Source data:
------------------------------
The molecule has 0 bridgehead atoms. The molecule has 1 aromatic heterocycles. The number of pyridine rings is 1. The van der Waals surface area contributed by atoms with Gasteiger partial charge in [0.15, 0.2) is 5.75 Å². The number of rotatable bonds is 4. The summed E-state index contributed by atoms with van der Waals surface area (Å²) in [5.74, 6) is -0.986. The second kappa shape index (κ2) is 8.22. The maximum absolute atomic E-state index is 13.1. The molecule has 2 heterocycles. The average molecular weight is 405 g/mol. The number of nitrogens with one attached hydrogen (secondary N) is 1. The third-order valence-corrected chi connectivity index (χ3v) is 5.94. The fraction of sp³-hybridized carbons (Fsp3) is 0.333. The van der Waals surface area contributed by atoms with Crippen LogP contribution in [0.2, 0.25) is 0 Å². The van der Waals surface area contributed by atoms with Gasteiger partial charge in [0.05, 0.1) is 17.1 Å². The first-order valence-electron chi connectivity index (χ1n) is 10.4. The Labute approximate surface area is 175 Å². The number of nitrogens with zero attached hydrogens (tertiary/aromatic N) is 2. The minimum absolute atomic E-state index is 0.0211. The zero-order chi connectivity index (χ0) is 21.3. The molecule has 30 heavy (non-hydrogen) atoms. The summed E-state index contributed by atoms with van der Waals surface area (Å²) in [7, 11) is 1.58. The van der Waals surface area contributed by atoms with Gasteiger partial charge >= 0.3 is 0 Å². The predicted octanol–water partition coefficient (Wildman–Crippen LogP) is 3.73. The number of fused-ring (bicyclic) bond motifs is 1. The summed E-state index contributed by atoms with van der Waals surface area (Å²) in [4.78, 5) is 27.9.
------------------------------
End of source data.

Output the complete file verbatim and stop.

The molecule has 0 bridgehead atoms. The molecule has 1 aromatic heterocycles. The number of pyridine rings is 1. The van der Waals surface area contributed by atoms with Gasteiger partial charge in [0.15, 0.2) is 5.75 Å². The number of rotatable bonds is 4. The summed E-state index contributed by atoms with van der Waals surface area (Å²) in [5.74, 6) is -0.986. The second kappa shape index (κ2) is 8.22. The maximum absolute atomic E-state index is 13.1. The molecule has 2 heterocycles. The average molecular weight is 405 g/mol. The number of nitrogens with one attached hydrogen (secondary N) is 1. The third-order valence-corrected chi connectivity index (χ3v) is 5.94. The fraction of sp³-hybridized carbons (Fsp3) is 0.333. The van der Waals surface area contributed by atoms with Crippen LogP contribution in [0.2, 0.25) is 0 Å². The van der Waals surface area contributed by atoms with Gasteiger partial charge in [0.05, 0.1) is 17.1 Å². The first-order valence-electron chi connectivity index (χ1n) is 10.4. The Labute approximate surface area is 175 Å². The number of nitrogens with zero attached hydrogens (tertiary/aromatic N) is 2. The minimum absolute atomic E-state index is 0.0211. The zero-order chi connectivity index (χ0) is 21.3. The molecule has 30 heavy (non-hydrogen) atoms. The summed E-state index contributed by atoms with van der Waals surface area (Å²) in [7, 11) is 1.58. The van der Waals surface area contributed by atoms with Gasteiger partial charge >= 0.3 is 0 Å². The predicted octanol–water partition coefficient (Wildman–Crippen LogP) is 3.73. The number of fused-ring (bicyclic) bond motifs is 1. The summed E-state index contributed by atoms with van der Waals surface area (Å²) in [4.78, 5) is 27.9.